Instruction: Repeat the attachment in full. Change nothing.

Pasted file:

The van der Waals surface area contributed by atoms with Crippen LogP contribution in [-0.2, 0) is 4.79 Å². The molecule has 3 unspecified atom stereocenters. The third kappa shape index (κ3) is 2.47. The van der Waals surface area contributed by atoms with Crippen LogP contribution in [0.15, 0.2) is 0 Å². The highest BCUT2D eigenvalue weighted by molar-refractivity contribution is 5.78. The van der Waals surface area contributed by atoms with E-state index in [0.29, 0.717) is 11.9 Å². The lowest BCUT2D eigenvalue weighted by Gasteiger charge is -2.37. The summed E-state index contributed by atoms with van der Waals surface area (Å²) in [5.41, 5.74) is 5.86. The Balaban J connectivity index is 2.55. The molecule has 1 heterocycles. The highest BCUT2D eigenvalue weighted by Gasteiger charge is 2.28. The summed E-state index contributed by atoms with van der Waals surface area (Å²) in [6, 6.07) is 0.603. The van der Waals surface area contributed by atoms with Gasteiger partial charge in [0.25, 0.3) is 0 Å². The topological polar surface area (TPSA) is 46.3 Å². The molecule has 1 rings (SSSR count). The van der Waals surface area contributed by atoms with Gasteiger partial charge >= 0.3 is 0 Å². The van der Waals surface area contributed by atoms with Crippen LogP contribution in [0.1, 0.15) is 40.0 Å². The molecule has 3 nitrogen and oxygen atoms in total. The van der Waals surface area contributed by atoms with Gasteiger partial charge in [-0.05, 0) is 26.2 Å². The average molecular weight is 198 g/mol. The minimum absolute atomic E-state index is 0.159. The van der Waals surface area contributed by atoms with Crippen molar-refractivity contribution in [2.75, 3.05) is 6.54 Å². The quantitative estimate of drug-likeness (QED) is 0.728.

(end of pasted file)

The van der Waals surface area contributed by atoms with Crippen LogP contribution in [-0.2, 0) is 4.79 Å². The molecule has 3 unspecified atom stereocenters. The third kappa shape index (κ3) is 2.47. The van der Waals surface area contributed by atoms with Crippen LogP contribution in [0.15, 0.2) is 0 Å². The highest BCUT2D eigenvalue weighted by molar-refractivity contribution is 5.78. The van der Waals surface area contributed by atoms with E-state index in [0.29, 0.717) is 11.9 Å². The lowest BCUT2D eigenvalue weighted by Gasteiger charge is -2.37. The summed E-state index contributed by atoms with van der Waals surface area (Å²) in [5.41, 5.74) is 5.86. The Balaban J connectivity index is 2.55. The molecule has 1 heterocycles. The highest BCUT2D eigenvalue weighted by Gasteiger charge is 2.28. The summed E-state index contributed by atoms with van der Waals surface area (Å²) in [6, 6.07) is 0.603. The van der Waals surface area contributed by atoms with Gasteiger partial charge in [0.25, 0.3) is 0 Å². The topological polar surface area (TPSA) is 46.3 Å². The molecule has 1 rings (SSSR count). The van der Waals surface area contributed by atoms with Gasteiger partial charge >= 0.3 is 0 Å². The van der Waals surface area contributed by atoms with Crippen LogP contribution in [0.1, 0.15) is 40.0 Å². The molecule has 3 nitrogen and oxygen atoms in total. The van der Waals surface area contributed by atoms with Gasteiger partial charge in [-0.05, 0) is 26.2 Å². The average molecular weight is 198 g/mol. The minimum absolute atomic E-state index is 0.159. The van der Waals surface area contributed by atoms with Crippen molar-refractivity contribution in [2.75, 3.05) is 6.54 Å². The quantitative estimate of drug-likeness (QED) is 0.728.